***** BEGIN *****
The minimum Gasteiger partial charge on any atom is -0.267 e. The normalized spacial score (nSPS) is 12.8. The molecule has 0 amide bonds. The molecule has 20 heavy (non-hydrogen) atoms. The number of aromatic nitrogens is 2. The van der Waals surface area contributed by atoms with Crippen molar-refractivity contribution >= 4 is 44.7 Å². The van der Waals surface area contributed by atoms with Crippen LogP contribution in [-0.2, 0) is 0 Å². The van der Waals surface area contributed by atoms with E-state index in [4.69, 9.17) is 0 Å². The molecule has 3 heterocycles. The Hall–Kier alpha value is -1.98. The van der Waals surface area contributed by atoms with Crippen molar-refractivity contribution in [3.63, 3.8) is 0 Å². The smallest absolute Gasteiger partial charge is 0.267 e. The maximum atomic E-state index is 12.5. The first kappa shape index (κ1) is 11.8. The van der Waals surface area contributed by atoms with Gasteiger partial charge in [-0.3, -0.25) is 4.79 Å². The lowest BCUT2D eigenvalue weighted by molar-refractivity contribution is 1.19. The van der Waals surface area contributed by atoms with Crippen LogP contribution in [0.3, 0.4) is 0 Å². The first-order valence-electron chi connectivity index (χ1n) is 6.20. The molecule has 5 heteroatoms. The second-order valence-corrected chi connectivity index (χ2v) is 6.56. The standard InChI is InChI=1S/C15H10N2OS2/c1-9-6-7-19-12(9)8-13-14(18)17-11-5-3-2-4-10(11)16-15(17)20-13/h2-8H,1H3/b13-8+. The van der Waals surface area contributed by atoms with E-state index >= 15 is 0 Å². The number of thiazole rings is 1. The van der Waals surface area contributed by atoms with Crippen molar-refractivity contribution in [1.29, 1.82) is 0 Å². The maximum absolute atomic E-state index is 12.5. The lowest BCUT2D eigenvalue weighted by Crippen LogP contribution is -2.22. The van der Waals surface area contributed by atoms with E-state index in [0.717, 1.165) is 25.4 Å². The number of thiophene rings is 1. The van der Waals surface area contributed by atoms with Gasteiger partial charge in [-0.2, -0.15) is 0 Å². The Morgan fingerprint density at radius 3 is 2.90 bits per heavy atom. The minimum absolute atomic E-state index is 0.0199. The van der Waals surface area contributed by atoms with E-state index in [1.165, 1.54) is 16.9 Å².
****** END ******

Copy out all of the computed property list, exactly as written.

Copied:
The minimum Gasteiger partial charge on any atom is -0.267 e. The normalized spacial score (nSPS) is 12.8. The molecule has 0 amide bonds. The molecule has 20 heavy (non-hydrogen) atoms. The number of aromatic nitrogens is 2. The van der Waals surface area contributed by atoms with Crippen molar-refractivity contribution >= 4 is 44.7 Å². The van der Waals surface area contributed by atoms with Crippen LogP contribution in [-0.2, 0) is 0 Å². The van der Waals surface area contributed by atoms with E-state index in [4.69, 9.17) is 0 Å². The molecule has 3 heterocycles. The Hall–Kier alpha value is -1.98. The van der Waals surface area contributed by atoms with Crippen molar-refractivity contribution in [3.63, 3.8) is 0 Å². The smallest absolute Gasteiger partial charge is 0.267 e. The maximum atomic E-state index is 12.5. The first kappa shape index (κ1) is 11.8. The van der Waals surface area contributed by atoms with Gasteiger partial charge in [-0.3, -0.25) is 4.79 Å². The lowest BCUT2D eigenvalue weighted by molar-refractivity contribution is 1.19. The van der Waals surface area contributed by atoms with Crippen LogP contribution in [0.3, 0.4) is 0 Å². The first-order valence-electron chi connectivity index (χ1n) is 6.20. The molecule has 5 heteroatoms. The second-order valence-corrected chi connectivity index (χ2v) is 6.56. The standard InChI is InChI=1S/C15H10N2OS2/c1-9-6-7-19-12(9)8-13-14(18)17-11-5-3-2-4-10(11)16-15(17)20-13/h2-8H,1H3/b13-8+. The van der Waals surface area contributed by atoms with E-state index >= 15 is 0 Å². The number of thiazole rings is 1. The van der Waals surface area contributed by atoms with Crippen molar-refractivity contribution in [1.29, 1.82) is 0 Å². The maximum absolute atomic E-state index is 12.5. The lowest BCUT2D eigenvalue weighted by Crippen LogP contribution is -2.22. The van der Waals surface area contributed by atoms with E-state index in [0.717, 1.165) is 25.4 Å². The number of thiophene rings is 1. The van der Waals surface area contributed by atoms with Gasteiger partial charge in [-0.2, -0.15) is 0 Å². The Morgan fingerprint density at radius 3 is 2.90 bits per heavy atom. The minimum absolute atomic E-state index is 0.0199. The van der Waals surface area contributed by atoms with E-state index in [1.165, 1.54) is 16.9 Å².